[10] It is apparent from the terms of r 766(1)(d) and its reference to “the whole or part of the costs” that a successful party in an appeal may be awarded less than its costs.  However where a party has been successful in the outcome of the appeal the fact that it did not succeed on every issue or ground advanced will not usually warrant a departure from the general principle that costs should follow the outcome of the appeal.  As much was emphasised by the High Court in Firebird Global Master FundII Ltd v Republic of Nauru (No 2)[6] where Firebird had only partial success in respect of one of four issues.  The Court observed:

 

[5]If the question of costs is to be determined on the basis of success on issues, rather than on the outcome of the appeal, these factors would not suggest as appropriate an order apportioning costs, let alone one that Firebird and Nauru pay their own costs, for which Firebird contends.

[6]In any event, the preferable approach in this case is the one usually taken, that costs should follow the outcome of the appeal.  This is not a case where it may be said that the event of success is contestable, by reference to how separate issues have been determined.  There are no special circumstances to warrant a departure from the general rule, and good reasons not to encourage applications regarding costs on an issue-by-issue basis, involving apportionments based on degrees of difficulty of issues, time taken to argue them and the like.” (citations omitted)

[11] The owners advance essentially two reasons why the general principle should be departed from here.  The first is that the builder did not enjoy complete success in the orders sought on the appeal, in that the final order involved the return of the matter to the Appeal Tribunal rather than reinstating the original decision of the QCAT member.

[12] While that was a point of distinction between the final orders sought and made, that point only went to what the appropriate order was as a consequence of the builder’s successful application and appeal.  The material and issues relevant to the appropriate consequential order were necessarily canvassed as part of the builder’s successful application and appeal.  The owners could not therefore have been put to any materially different cost by reason of the builder seeking a different order in the event of his success than the order given.  Moreover the final order as sought in the builder’s proposed notice of appeal was not actively contended for, it being apparent that the matter inevitably had to be returned to the Appeal Tribunal because the Appeal Tribunal had not yet decided all of the appeal before it.[7]

[13] It follows there is no substance to the first reason advanced by the owners.

[14] The second reason advanced by the owners is that the builder did not enjoy success on all of its grounds.  The owners’ argument seeks to capitalise on the detailed particularity with which the two grounds in the draft notice were set out.  The owners characterise each particular as a ground.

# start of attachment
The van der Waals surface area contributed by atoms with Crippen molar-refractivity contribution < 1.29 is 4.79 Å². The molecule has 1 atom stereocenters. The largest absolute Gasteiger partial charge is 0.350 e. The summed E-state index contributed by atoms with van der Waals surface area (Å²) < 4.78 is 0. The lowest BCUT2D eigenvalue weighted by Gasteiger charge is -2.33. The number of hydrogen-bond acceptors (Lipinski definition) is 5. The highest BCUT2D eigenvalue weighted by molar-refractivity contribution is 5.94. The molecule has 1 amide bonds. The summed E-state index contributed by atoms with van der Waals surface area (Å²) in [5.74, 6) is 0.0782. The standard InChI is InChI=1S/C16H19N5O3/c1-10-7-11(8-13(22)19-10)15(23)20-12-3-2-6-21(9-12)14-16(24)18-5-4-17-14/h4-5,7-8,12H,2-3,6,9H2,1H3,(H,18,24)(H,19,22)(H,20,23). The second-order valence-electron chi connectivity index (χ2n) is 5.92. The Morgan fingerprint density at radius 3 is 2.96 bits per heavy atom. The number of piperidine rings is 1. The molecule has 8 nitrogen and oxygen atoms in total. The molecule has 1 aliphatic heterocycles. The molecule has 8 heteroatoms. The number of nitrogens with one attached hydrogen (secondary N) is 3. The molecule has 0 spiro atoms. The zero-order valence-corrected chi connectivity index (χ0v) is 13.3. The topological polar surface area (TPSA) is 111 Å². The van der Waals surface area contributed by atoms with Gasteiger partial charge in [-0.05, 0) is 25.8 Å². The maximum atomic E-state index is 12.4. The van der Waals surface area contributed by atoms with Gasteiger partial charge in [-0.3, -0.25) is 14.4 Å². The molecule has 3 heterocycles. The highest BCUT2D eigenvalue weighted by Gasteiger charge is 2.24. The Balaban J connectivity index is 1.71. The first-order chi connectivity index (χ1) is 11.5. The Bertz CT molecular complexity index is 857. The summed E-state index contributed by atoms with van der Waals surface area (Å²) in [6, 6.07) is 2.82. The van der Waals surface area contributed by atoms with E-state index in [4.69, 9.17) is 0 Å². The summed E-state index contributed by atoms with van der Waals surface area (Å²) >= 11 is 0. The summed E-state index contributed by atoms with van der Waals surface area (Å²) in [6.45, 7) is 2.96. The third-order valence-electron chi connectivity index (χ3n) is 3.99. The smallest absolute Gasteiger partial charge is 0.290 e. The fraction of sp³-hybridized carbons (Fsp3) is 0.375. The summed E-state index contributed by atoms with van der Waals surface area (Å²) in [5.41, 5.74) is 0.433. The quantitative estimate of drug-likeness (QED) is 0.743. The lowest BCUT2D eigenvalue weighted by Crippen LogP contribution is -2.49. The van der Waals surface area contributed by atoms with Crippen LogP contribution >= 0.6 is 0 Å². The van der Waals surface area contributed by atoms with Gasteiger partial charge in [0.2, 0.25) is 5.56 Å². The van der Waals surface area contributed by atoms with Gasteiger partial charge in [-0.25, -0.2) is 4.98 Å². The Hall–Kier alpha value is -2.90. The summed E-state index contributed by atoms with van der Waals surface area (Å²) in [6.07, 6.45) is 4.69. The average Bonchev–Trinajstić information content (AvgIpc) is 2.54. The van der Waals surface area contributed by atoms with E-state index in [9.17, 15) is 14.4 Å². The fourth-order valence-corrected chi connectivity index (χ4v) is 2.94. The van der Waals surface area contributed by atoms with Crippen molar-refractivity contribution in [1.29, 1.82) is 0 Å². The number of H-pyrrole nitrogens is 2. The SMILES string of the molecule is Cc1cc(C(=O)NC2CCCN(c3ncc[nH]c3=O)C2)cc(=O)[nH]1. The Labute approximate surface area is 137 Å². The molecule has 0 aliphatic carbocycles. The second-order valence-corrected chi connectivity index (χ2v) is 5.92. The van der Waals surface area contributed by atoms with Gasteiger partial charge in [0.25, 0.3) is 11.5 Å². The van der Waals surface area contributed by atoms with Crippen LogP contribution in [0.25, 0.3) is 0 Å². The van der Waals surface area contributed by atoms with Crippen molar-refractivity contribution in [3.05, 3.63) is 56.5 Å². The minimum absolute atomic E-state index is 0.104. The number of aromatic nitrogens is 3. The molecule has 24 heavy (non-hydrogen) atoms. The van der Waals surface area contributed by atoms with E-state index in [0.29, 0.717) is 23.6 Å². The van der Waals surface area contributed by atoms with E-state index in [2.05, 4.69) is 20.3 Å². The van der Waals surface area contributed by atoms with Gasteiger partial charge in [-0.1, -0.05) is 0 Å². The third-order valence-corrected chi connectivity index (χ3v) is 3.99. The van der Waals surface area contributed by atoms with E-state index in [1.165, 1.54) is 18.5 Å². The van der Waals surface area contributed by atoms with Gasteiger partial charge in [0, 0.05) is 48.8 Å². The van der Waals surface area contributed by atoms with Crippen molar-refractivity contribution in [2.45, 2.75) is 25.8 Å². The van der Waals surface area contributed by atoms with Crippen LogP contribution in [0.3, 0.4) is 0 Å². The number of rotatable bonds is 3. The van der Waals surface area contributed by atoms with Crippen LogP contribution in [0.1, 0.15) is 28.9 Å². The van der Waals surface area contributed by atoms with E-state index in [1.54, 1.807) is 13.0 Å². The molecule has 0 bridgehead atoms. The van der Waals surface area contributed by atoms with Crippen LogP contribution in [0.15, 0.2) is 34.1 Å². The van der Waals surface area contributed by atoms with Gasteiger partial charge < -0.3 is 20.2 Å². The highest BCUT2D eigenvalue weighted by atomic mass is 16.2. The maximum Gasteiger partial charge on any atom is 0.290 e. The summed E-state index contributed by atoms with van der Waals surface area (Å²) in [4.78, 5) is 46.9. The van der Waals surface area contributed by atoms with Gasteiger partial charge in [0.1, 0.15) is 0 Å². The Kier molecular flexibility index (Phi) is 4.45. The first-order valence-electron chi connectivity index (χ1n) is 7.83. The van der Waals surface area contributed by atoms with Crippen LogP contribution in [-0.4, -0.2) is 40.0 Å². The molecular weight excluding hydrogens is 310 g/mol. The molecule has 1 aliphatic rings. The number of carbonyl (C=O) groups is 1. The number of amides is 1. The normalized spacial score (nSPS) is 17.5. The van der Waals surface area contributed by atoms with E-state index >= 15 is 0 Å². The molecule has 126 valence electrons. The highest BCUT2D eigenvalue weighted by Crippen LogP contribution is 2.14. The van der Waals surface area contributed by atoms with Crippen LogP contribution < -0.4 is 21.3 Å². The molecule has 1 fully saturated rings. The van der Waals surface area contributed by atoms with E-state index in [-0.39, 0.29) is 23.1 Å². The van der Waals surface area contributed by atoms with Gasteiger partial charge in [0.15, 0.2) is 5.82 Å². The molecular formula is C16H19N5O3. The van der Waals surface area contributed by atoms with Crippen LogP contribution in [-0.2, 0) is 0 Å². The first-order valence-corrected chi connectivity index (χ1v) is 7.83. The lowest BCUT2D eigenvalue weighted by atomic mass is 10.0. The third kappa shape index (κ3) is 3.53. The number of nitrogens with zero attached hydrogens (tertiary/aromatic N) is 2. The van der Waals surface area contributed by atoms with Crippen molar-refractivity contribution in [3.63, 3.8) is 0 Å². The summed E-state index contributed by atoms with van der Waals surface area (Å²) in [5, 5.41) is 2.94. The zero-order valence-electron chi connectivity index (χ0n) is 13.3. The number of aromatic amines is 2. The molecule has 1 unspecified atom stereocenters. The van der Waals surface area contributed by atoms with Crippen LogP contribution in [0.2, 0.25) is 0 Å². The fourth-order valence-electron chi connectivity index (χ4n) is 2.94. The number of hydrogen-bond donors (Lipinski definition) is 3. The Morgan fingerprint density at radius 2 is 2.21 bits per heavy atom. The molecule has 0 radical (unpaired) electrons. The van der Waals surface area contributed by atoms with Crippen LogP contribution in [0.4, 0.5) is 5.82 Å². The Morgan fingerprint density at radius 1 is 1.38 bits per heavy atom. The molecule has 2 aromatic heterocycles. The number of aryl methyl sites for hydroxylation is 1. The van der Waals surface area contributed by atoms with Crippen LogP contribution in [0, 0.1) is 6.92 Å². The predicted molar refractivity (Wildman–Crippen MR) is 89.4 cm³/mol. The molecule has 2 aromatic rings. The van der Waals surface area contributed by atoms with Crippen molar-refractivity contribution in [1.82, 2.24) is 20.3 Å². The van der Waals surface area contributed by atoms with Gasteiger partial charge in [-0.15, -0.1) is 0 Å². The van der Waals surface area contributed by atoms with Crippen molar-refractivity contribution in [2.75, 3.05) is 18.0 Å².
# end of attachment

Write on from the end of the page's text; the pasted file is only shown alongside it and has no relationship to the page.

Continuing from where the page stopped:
[15] Ground 1 of the draft notice of appeal asserted QCAT’s Appeal Tribunal had “erred in law” and thereafter listed a long variety of alleged errors.  All of the alleged errors were connected with what were described in the reasons for judgment as “the structural flooring issue” and “the front door issue”.[8]  As is apparent from this Court’s reasons, the Appeal Tribunal did, as the builder alleged, err in respect of the structural flooring issue and the front door issue.

[16] Ground 2 alleged that as a consequence of the error of law in ground 1, the Appeal Tribunal erred in various findings, the particulars of which were all connected with what was described in the reasons as “the topic of whether the enclosed stage of building works had been reached”.[9]

[17] The resolution of the structural flooring issue and the front door issue in the builder’s favour was determinative on the topic of whether the enclosed stage had been reached.  A variety of the owners’ submissions now advanced on costs are premised on the erroneous view that topic was not resolved by the Court’s reasons.

[18] As to other submissions, the owners submit this Court rejected the builder’s arguments and particulars of grounds as to the prevention principle.  In fact this Court found it unnecessary to consider the application of the prevention principle to this case.[10]  The owners submit this Court did not accept the builder’s particulars and argument that it was proper for the member at first instance to give weight to the opinion of experts in determining the meaning of “structural flooring”.[11]  That is correct.  But it is academic because it was implicit in the member’s reasons that the meaning of structural flooring favoured by him was actually the correct meaning.

[19] The balance of the owners’ submissions rely on the Court not having made findings as to some of the particulars of or arguments in support of the two appeal grounds.  The mere fact it was unnecessary to make findings on some such particulars or arguments hardly warrants a departure from the general principle.